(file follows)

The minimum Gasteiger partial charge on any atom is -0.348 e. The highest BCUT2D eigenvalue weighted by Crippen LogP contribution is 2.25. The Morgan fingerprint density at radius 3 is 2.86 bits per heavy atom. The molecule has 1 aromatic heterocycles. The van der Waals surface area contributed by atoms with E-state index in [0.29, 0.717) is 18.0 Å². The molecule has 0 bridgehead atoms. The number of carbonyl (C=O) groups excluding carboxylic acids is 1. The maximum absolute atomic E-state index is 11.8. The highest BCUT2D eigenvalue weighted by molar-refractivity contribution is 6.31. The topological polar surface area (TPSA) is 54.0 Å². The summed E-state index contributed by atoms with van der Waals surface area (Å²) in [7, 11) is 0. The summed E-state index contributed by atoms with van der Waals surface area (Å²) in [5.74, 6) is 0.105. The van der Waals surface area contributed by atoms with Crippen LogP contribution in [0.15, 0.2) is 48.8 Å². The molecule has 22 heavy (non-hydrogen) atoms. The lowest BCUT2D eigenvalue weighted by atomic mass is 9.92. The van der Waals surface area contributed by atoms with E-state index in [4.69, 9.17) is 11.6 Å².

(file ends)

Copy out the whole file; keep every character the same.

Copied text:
The minimum Gasteiger partial charge on any atom is -0.348 e. The highest BCUT2D eigenvalue weighted by Crippen LogP contribution is 2.25. The Morgan fingerprint density at radius 3 is 2.86 bits per heavy atom. The molecule has 1 aromatic heterocycles. The van der Waals surface area contributed by atoms with E-state index in [0.29, 0.717) is 18.0 Å². The molecule has 0 bridgehead atoms. The number of carbonyl (C=O) groups excluding carboxylic acids is 1. The maximum absolute atomic E-state index is 11.8. The highest BCUT2D eigenvalue weighted by molar-refractivity contribution is 6.31. The topological polar surface area (TPSA) is 54.0 Å². The summed E-state index contributed by atoms with van der Waals surface area (Å²) in [7, 11) is 0. The summed E-state index contributed by atoms with van der Waals surface area (Å²) in [5.74, 6) is 0.105. The van der Waals surface area contributed by atoms with Crippen LogP contribution in [0.15, 0.2) is 48.8 Å². The molecule has 22 heavy (non-hydrogen) atoms. The lowest BCUT2D eigenvalue weighted by atomic mass is 9.92. The van der Waals surface area contributed by atoms with E-state index in [4.69, 9.17) is 11.6 Å².